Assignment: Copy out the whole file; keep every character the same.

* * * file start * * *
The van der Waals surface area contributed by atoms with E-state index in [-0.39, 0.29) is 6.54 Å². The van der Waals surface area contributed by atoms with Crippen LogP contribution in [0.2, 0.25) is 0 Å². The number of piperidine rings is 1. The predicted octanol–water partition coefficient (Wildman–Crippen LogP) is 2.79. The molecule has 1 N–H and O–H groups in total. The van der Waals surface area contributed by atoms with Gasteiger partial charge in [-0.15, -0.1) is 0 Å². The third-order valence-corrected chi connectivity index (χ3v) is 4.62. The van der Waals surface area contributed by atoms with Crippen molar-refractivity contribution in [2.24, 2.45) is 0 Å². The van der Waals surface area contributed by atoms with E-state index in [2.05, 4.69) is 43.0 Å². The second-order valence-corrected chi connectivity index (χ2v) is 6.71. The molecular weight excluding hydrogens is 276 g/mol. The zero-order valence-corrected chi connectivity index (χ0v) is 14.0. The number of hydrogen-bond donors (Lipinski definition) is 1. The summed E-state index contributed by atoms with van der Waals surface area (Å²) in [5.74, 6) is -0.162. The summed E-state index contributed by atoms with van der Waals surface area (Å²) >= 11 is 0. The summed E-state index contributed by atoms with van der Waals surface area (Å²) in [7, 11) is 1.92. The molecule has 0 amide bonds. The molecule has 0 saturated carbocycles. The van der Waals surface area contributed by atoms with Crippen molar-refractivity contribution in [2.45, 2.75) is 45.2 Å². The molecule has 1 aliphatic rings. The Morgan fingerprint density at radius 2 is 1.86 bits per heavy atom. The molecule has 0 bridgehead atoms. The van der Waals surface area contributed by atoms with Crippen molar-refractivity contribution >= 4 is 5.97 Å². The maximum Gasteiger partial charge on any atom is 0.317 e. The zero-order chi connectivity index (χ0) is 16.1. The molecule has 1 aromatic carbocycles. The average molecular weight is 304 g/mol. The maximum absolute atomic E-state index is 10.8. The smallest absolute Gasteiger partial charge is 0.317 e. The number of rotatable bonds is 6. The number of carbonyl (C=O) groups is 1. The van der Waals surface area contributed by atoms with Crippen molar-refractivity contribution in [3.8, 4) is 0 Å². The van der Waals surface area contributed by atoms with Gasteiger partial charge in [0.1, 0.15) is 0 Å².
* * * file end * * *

The van der Waals surface area contributed by atoms with E-state index in [-0.39, 0.29) is 6.54 Å². The van der Waals surface area contributed by atoms with Crippen LogP contribution in [0.2, 0.25) is 0 Å². The number of piperidine rings is 1. The predicted octanol–water partition coefficient (Wildman–Crippen LogP) is 2.79. The molecule has 1 N–H and O–H groups in total. The van der Waals surface area contributed by atoms with Gasteiger partial charge in [-0.15, -0.1) is 0 Å². The third-order valence-corrected chi connectivity index (χ3v) is 4.62. The van der Waals surface area contributed by atoms with Crippen molar-refractivity contribution in [2.24, 2.45) is 0 Å². The van der Waals surface area contributed by atoms with E-state index in [2.05, 4.69) is 43.0 Å². The second-order valence-corrected chi connectivity index (χ2v) is 6.71. The molecular weight excluding hydrogens is 276 g/mol. The zero-order valence-corrected chi connectivity index (χ0v) is 14.0. The number of hydrogen-bond donors (Lipinski definition) is 1. The summed E-state index contributed by atoms with van der Waals surface area (Å²) in [5.74, 6) is -0.162. The summed E-state index contributed by atoms with van der Waals surface area (Å²) >= 11 is 0. The summed E-state index contributed by atoms with van der Waals surface area (Å²) in [7, 11) is 1.92. The molecule has 0 amide bonds. The molecule has 0 saturated carbocycles. The van der Waals surface area contributed by atoms with Crippen molar-refractivity contribution in [2.45, 2.75) is 45.2 Å². The molecule has 1 aliphatic rings. The Morgan fingerprint density at radius 2 is 1.86 bits per heavy atom. The molecule has 0 bridgehead atoms. The van der Waals surface area contributed by atoms with Crippen molar-refractivity contribution >= 4 is 5.97 Å². The maximum Gasteiger partial charge on any atom is 0.317 e. The zero-order chi connectivity index (χ0) is 16.1. The molecule has 1 aromatic carbocycles. The average molecular weight is 304 g/mol. The maximum absolute atomic E-state index is 10.8. The smallest absolute Gasteiger partial charge is 0.317 e. The number of rotatable bonds is 6. The number of carbonyl (C=O) groups is 1. The van der Waals surface area contributed by atoms with Crippen molar-refractivity contribution in [3.8, 4) is 0 Å². The van der Waals surface area contributed by atoms with Gasteiger partial charge in [0.1, 0.15) is 0 Å².